Three students awarded Switzer fellowships

Three environment school students, Stephen Blackmer, Kyra Busch, and Michelle Lewis, were among 21 environmental scholars selected as Switzer Environmental Fellows by the Robert and Patricia Switzer Foundation. They have been awarded $15,000 toward the completion of their degrees. The Switzer Fellowship is one of the nation’s most prestigious academic awards for environmental leaders.

Steve Blackmer has spent over 25 years in forest conservation and forest-based community development. He is interested in the role of religion in social change movements, how faith communities can broaden and renew the environmental movement, and how the environmental movement can deepen itself by renewing its own sense of the Earth as sacred. He is pursuing a joint master’s degree in religion and environmental management.

Kyra Busch focuses on environmental justice, community development, and sustainable food systems. This summer her research has taken her to Panama, where she is learning about successful models of bicultural and place-based education and the connections between food sovereignty and the transfer of environmental knowledge. In New Haven, she is developing a farm-based education curriculum and training environmental educators in her role as the public schools program coordinator for the Yale Sustainable Food Project.

Michelle Lewis is pursuing a joint master’s degree with the Divinity School. She is concentrating on connecting underserved urban populations, including at-risk youth and juvenile offenders, to the environment through their religions and popular culture. Prior to Yale, Michelle spent 12 years as a U.S. park ranger.


Graduate School of Arts & Sciences
Jon Butler, Dean

Newest crop of graduate students arrives on campus

President Richard C. Levin and Dean Thomas Pollard, along with senior administrators and members of the faculty, welcomed the Graduate School’s newest students to Yale with a formal matriculation ceremony in Sprague Hall on August 26.

Admission to this year’s entering class was extraordinarily competitive, with 10,494 hopefuls vying for fewer than 550 places. The new students hail from 41 different countries. Most (318) come from the United States, and the second largest contingent (62) comes from China; 23 students are from Canada; 18 from the U.K.; 15 from India; and 12 from South Korea. They earned their undergraduate degrees at 268 different colleges and universities, including Yale.


Wilbur Cross medalists announced

The Wilbur Cross Medal, the Graduate School’s highest honor, will be awarded on October 5 to four alumni and former dean Jon Butler. The alumni are Stephen Greenblatt ’64, ’69PhD (English), Fred I. Greenstein ’60PhD (political science), Timothy J. Richmond ’75PhD (molecular biophysics and biochemistry), and Paul Wender ’73PhD (chemistry). Each medalist will give a public lecture, meet with current students and faculty, and attend a festive dinner hosted by Dean Thomas Pollard and the Graduate School Alumni Association.

Greenblatt is the Cogan University Professor of the Humanities at Harvard University. One of the world’s leading literary scholar-critics in the “New Historicism,” he is author of 13 books, including Will in the World: How Shakespeare Became Shakespeare, which has been translated into many languages. Greenblatt is general editor of The Norton Shakespeare and The Norton Anthology of English Literature, eighth edition, and former president of the Modern Language Association.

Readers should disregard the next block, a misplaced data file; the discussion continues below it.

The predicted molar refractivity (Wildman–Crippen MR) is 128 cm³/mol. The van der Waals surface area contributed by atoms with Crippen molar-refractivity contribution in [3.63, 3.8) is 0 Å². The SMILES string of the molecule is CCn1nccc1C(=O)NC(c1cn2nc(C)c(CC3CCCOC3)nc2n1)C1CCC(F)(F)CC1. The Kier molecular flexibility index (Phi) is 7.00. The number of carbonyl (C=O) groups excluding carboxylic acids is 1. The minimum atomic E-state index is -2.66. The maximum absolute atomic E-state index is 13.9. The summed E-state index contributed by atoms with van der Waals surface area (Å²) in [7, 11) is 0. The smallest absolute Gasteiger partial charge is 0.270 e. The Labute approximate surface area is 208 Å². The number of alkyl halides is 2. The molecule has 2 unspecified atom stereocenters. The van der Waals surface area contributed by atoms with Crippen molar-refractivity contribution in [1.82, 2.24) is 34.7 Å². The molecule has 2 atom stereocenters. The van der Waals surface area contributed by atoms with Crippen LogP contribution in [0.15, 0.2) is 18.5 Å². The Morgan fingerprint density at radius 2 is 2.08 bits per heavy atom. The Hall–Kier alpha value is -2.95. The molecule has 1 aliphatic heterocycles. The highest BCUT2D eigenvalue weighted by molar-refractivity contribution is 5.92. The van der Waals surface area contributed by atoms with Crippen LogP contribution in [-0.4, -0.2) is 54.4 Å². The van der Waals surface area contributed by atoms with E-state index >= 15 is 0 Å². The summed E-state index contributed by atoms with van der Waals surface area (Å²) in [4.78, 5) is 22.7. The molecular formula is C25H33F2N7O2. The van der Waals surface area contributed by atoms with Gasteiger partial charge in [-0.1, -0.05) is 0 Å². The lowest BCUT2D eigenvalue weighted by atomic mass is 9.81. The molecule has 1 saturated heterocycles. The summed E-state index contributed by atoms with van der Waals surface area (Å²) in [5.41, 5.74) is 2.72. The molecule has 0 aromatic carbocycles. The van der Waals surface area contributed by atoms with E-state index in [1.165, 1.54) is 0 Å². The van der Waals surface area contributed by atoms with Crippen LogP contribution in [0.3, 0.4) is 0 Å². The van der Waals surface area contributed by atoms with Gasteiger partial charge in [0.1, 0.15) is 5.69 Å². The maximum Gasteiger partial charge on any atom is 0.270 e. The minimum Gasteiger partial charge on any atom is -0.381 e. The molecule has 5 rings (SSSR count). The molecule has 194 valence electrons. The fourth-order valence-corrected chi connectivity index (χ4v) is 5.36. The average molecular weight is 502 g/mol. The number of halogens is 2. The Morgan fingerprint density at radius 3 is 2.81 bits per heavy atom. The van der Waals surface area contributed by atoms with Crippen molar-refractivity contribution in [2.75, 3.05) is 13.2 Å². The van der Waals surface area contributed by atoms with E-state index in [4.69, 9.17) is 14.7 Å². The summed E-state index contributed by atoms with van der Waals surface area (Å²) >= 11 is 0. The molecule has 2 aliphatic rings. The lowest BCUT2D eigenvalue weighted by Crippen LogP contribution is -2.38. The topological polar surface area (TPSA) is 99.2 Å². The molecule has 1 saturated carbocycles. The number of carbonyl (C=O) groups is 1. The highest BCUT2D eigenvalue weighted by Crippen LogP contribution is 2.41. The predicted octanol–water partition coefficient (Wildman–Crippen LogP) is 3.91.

Greenstein, professor emeritus of politics at Princeton University, has been a leader in the field of political psychology. His books include Leadership in the Modern Presidencyand the eight-volume Handbook of Political Science (with Nelson W. Polsby). He was president of the International Society for Political Psychology.

Richmond is professor at ETH Zurich’s Institute for Molecular Biology and Biophysics. His research in molecular biology explores the atomic structure of large macromolecular assemblies, using both X-ray crystallographic and biochemical approaches. His many honors include membership in the Academia Europae and the National Academy of Sciences.

Wender is the Francis W. Bergstrom Professor of Chemistry at Stanford University and a leader in the field of “Green Chemistry”—environmentally responsible chemistry. He is a preeminent architect of complex molecule assembly, used to produce taxol and other molecules with medical applications. A member of the National Academy of Sciences and a fellow of the American Academy of Arts and Sciences, he has also won teaching prizes at Stanford.

Butler, who served as dean of the Graduate School for six years, is the Howard R. Lamar Professor of American Studies, History, and Religious Studies at Yale. He is currently on a one-year leave to work on God in Gotham, a history of religion in Manhattan from the Civil War to the election of John F. Kennedy.


Law School
Robert Post, Dean

Law students win religious freedom case

Students in the Complex Federal Litigation Clinic at Yale Law School successfully represented a Sunni Muslim woman who filed a lawsuit in federal district court challenging routine pat searches by male corrections officers at the Federal Correctional Institution in Danbury, where she is incarcerated. Beverly Forde said the pat search policy violated her rights under the Religious Freedom Restoration Act and the First Amendment of the U.S. Constitution. The case, originally filed in 2004, went to trial last December, and in June, senior U.S. district judge Ellen Bree Burns ruled in favor of Forde, ordering the prison to exempt her from non-emergency pat searches by male officers. On the trial team were Megan Quattlebaum ’10JD, Robbie Silverman ’10JD, Avi Springer ’10JD, and Adrienna Wong ’10JD. They were supervised at trial by clinical professor and supervising attorney Brett Dignam, who directed the clinic, as well as clinical lecturers Sarah Russell ’02JD and Scott Shuchart ’03JD.